Japanese Masterpice Tanto signed by Sakai Ikkansai Shigemasa with NBTHK Tokubetsu Hozon paper.

 10.500,00

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Description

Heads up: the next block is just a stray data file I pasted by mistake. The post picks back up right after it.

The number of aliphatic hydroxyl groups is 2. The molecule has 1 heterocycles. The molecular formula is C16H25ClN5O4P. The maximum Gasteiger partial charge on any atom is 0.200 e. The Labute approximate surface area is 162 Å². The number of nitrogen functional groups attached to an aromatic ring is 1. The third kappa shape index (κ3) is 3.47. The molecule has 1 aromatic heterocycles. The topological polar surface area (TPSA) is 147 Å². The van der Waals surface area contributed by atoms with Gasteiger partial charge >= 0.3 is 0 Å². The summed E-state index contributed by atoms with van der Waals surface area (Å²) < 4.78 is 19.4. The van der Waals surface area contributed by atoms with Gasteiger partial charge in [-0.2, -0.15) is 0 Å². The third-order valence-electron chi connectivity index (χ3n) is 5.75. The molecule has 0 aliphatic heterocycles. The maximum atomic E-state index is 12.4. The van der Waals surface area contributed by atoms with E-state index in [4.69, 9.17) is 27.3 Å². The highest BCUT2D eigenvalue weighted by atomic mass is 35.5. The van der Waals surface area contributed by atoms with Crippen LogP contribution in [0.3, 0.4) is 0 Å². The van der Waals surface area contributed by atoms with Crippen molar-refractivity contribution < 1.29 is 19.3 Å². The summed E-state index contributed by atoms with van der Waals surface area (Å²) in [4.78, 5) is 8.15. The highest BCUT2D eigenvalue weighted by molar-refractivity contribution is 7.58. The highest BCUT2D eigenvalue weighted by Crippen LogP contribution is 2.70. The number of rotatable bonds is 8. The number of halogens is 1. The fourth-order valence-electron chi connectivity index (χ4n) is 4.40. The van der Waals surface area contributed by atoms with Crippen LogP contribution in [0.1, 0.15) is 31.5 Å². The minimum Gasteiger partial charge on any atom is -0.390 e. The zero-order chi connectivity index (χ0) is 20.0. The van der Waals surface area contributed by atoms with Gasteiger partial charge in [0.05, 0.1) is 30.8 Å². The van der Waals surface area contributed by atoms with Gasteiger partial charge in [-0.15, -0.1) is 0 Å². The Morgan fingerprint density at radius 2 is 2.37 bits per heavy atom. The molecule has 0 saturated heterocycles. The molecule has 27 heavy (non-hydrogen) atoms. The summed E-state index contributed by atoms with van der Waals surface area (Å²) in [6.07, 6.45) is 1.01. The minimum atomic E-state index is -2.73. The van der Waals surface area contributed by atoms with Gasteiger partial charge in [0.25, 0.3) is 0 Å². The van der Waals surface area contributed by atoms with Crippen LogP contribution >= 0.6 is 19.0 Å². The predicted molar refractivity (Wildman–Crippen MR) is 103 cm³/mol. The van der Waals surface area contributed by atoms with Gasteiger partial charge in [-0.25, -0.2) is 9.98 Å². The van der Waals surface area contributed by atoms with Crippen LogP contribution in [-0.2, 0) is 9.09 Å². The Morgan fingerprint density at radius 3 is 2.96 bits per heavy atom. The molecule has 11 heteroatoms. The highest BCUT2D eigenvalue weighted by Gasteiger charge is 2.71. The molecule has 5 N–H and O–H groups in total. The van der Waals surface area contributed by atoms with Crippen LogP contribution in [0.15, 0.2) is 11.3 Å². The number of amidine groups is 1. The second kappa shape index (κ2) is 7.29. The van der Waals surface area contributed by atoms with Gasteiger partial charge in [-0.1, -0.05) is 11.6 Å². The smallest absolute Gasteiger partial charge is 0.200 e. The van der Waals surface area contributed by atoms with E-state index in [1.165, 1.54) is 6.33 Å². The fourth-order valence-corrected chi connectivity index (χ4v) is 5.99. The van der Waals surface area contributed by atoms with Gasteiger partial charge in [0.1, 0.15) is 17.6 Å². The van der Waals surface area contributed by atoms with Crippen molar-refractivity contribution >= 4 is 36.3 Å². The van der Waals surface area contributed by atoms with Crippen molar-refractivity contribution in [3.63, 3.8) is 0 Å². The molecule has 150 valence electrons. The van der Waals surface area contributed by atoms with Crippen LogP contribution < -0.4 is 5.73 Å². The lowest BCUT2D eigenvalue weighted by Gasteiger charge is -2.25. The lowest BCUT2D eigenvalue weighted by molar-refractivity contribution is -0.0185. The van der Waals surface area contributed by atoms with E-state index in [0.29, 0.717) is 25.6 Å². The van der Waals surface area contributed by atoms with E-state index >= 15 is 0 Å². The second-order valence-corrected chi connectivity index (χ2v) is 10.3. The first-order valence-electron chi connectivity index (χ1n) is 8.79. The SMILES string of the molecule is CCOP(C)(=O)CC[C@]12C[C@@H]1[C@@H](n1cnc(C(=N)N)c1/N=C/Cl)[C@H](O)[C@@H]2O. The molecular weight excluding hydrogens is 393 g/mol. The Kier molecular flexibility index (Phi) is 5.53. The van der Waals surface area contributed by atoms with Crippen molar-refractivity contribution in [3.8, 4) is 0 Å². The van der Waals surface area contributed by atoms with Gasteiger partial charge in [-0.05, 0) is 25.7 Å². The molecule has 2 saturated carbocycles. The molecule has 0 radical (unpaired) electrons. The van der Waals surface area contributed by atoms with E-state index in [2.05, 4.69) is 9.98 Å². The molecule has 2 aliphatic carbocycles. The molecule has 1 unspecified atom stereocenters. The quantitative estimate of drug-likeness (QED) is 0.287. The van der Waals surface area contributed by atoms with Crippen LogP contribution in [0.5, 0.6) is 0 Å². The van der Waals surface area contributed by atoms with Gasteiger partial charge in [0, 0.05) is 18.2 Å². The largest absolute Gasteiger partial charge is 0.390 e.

This Tanto blade was signed by Sakai Ikkansai Shigemasa (酒井一貫斎繁政) in the 51st year of the Showa era (1976). Shigemasa (his birth was Sakai Kan) was born in the 38th year of the Meiji era (1905) as the third son of Sakai Anjiro in the city of Shizuoka, Japan. And he became an apprentice of Kasama Shigetsugu (笠間繁継), a renowned swordsmith in the 10th year of the Taisho era (1921), when he was still a teenager. After 15 years of continuous training, he finally received one of his master’s letters, “繁”, and began signing as Shigemasa (繁正). He became an independent swordsmith in the 8th year of the Showa era (1933). Since then, he became Rikugun Jyumei Tosho (陸軍受命刀匠), the title given by the Japanese military to skilled Japanese swordsmiths during Taisho—the early Showa period. To obtain this title, a swordsmith forged two swords and submitted them to the government agency that produced weapons. After passing the special and rigorous exam there, the swordsmith would be recognized as Rikugun Jyumei Tosho. We assumed that he mainly forged swords for the Japanese army before and during World War II. After World War II, he changed his name to Ikkansai Shigemasa (一貫斎繁政) and continued forging for the rest of his life. He was selected as *Mukansa swordsmith by NBTHK (Nihon Bijutsu Touken Hozon Kyokai). Based on the signature on the tang, this Tanto blade was forged when he was 71 years old (1976). He died at the age of 91 in 1996. Although he was known for his highly skilled forging technique, he was also excellent at engraving his work. The engraving of this blade was also done by Shigemasa. The design is dragon and Sanskrit letters. What is a Mukansa Swordsmith? It is one of the most honorable titles a modern swordsmith can receive. Someone with this title could submit their work to the NBTHK (Nihon Bijyutu Touken Hozon Kyokai) Japanese Sword Exhibition without being examined. Other sword makers, on the other hand, must pass a strict test to participate in this event. This fact also suggests that he was a great swordsmith in modern times. There are now only 39 Mukansa swordsmiths since the exhibition began in 1955. This exhibition is held once a year by NBTHK and modern swordsmiths compete there for their craftsmanship.

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